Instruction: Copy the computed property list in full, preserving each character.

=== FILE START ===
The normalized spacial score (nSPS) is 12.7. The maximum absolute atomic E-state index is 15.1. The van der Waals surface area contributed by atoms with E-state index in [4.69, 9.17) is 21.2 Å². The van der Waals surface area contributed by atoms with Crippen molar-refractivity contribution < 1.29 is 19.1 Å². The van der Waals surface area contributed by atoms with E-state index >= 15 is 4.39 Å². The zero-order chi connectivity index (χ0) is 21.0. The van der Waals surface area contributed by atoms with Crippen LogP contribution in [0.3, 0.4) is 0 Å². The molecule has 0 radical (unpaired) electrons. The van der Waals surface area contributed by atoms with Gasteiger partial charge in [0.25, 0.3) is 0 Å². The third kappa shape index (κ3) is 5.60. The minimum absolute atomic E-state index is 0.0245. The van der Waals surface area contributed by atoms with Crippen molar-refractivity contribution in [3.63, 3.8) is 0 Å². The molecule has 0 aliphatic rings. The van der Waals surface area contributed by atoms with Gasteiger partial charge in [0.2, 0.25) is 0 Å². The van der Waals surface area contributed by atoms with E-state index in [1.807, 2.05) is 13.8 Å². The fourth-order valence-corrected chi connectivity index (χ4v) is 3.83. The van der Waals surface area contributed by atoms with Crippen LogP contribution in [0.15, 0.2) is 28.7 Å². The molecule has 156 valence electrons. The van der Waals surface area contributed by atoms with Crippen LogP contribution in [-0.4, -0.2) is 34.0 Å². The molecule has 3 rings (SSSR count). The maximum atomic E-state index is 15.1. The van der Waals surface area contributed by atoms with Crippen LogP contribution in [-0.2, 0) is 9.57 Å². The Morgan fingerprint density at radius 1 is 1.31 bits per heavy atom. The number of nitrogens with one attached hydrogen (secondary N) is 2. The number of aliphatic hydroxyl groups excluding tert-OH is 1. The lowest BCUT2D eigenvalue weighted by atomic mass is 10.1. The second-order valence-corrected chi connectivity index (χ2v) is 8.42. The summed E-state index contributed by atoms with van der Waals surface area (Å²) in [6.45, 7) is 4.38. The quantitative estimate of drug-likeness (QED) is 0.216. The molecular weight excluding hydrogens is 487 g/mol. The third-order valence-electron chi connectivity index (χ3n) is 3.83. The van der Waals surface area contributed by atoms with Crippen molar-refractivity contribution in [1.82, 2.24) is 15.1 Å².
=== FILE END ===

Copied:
The normalized spacial score (nSPS) is 12.7. The maximum absolute atomic E-state index is 15.1. The van der Waals surface area contributed by atoms with E-state index in [4.69, 9.17) is 21.2 Å². The van der Waals surface area contributed by atoms with Crippen molar-refractivity contribution < 1.29 is 19.1 Å². The van der Waals surface area contributed by atoms with E-state index >= 15 is 4.39 Å². The zero-order chi connectivity index (χ0) is 21.0. The van der Waals surface area contributed by atoms with Crippen LogP contribution in [0.3, 0.4) is 0 Å². The molecule has 0 radical (unpaired) electrons. The van der Waals surface area contributed by atoms with Gasteiger partial charge in [0.25, 0.3) is 0 Å². The third kappa shape index (κ3) is 5.60. The minimum absolute atomic E-state index is 0.0245. The van der Waals surface area contributed by atoms with Crippen molar-refractivity contribution in [3.63, 3.8) is 0 Å². The molecule has 0 aliphatic rings. The van der Waals surface area contributed by atoms with Gasteiger partial charge in [0.2, 0.25) is 0 Å². The van der Waals surface area contributed by atoms with E-state index in [1.807, 2.05) is 13.8 Å². The fourth-order valence-corrected chi connectivity index (χ4v) is 3.83. The van der Waals surface area contributed by atoms with Crippen LogP contribution in [0.15, 0.2) is 28.7 Å². The molecule has 156 valence electrons. The van der Waals surface area contributed by atoms with Crippen LogP contribution in [-0.4, -0.2) is 34.0 Å². The molecule has 3 rings (SSSR count). The maximum atomic E-state index is 15.1. The van der Waals surface area contributed by atoms with Crippen LogP contribution in [-0.2, 0) is 9.57 Å². The Morgan fingerprint density at radius 1 is 1.31 bits per heavy atom. The number of nitrogens with one attached hydrogen (secondary N) is 2. The number of aliphatic hydroxyl groups excluding tert-OH is 1. The lowest BCUT2D eigenvalue weighted by atomic mass is 10.1. The second-order valence-corrected chi connectivity index (χ2v) is 8.42. The summed E-state index contributed by atoms with van der Waals surface area (Å²) in [6.45, 7) is 4.38. The quantitative estimate of drug-likeness (QED) is 0.216. The molecular weight excluding hydrogens is 487 g/mol. The third-order valence-electron chi connectivity index (χ3n) is 3.83. The van der Waals surface area contributed by atoms with Crippen molar-refractivity contribution in [1.82, 2.24) is 15.1 Å².